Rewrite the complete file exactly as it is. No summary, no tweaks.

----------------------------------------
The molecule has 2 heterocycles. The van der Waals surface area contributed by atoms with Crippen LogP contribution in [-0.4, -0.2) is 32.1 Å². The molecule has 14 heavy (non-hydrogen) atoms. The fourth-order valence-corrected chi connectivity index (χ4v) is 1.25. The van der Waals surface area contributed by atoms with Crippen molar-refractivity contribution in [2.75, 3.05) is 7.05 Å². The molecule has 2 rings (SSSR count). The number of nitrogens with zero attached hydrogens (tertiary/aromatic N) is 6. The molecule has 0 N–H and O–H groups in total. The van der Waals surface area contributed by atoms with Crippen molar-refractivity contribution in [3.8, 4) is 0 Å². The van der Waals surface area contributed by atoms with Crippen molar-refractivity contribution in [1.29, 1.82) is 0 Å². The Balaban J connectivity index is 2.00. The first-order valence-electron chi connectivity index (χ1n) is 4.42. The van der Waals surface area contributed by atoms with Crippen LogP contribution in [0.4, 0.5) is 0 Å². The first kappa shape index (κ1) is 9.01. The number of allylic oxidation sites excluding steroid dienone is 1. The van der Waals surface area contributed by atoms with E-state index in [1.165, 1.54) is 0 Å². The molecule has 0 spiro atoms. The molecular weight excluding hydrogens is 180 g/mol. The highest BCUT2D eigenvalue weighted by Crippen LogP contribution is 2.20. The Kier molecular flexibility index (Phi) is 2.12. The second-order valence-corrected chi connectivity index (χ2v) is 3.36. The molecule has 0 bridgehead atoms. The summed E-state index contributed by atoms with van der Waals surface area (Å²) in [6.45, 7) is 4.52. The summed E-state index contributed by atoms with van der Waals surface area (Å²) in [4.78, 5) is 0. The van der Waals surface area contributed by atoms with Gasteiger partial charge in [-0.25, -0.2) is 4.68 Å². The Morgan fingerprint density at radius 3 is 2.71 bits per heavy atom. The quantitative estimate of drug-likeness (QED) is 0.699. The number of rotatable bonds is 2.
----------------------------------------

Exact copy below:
The molecule has 2 heterocycles. The van der Waals surface area contributed by atoms with Crippen LogP contribution in [-0.4, -0.2) is 32.1 Å². The molecule has 14 heavy (non-hydrogen) atoms. The fourth-order valence-corrected chi connectivity index (χ4v) is 1.25. The van der Waals surface area contributed by atoms with Crippen molar-refractivity contribution in [2.75, 3.05) is 7.05 Å². The molecule has 2 rings (SSSR count). The number of nitrogens with zero attached hydrogens (tertiary/aromatic N) is 6. The molecule has 0 N–H and O–H groups in total. The van der Waals surface area contributed by atoms with Crippen molar-refractivity contribution in [3.8, 4) is 0 Å². The van der Waals surface area contributed by atoms with Crippen molar-refractivity contribution in [1.29, 1.82) is 0 Å². The Balaban J connectivity index is 2.00. The first-order valence-electron chi connectivity index (χ1n) is 4.42. The van der Waals surface area contributed by atoms with Crippen LogP contribution in [0.4, 0.5) is 0 Å². The first kappa shape index (κ1) is 9.01. The number of allylic oxidation sites excluding steroid dienone is 1. The van der Waals surface area contributed by atoms with E-state index in [1.165, 1.54) is 0 Å². The molecule has 0 spiro atoms. The molecular weight excluding hydrogens is 180 g/mol. The highest BCUT2D eigenvalue weighted by Crippen LogP contribution is 2.20. The Kier molecular flexibility index (Phi) is 2.12. The second-order valence-corrected chi connectivity index (χ2v) is 3.36. The molecule has 0 bridgehead atoms. The summed E-state index contributed by atoms with van der Waals surface area (Å²) in [6.45, 7) is 4.52. The summed E-state index contributed by atoms with van der Waals surface area (Å²) in [4.78, 5) is 0. The van der Waals surface area contributed by atoms with Gasteiger partial charge in [-0.25, -0.2) is 4.68 Å². The Morgan fingerprint density at radius 3 is 2.71 bits per heavy atom. The quantitative estimate of drug-likeness (QED) is 0.699. The number of rotatable bonds is 2.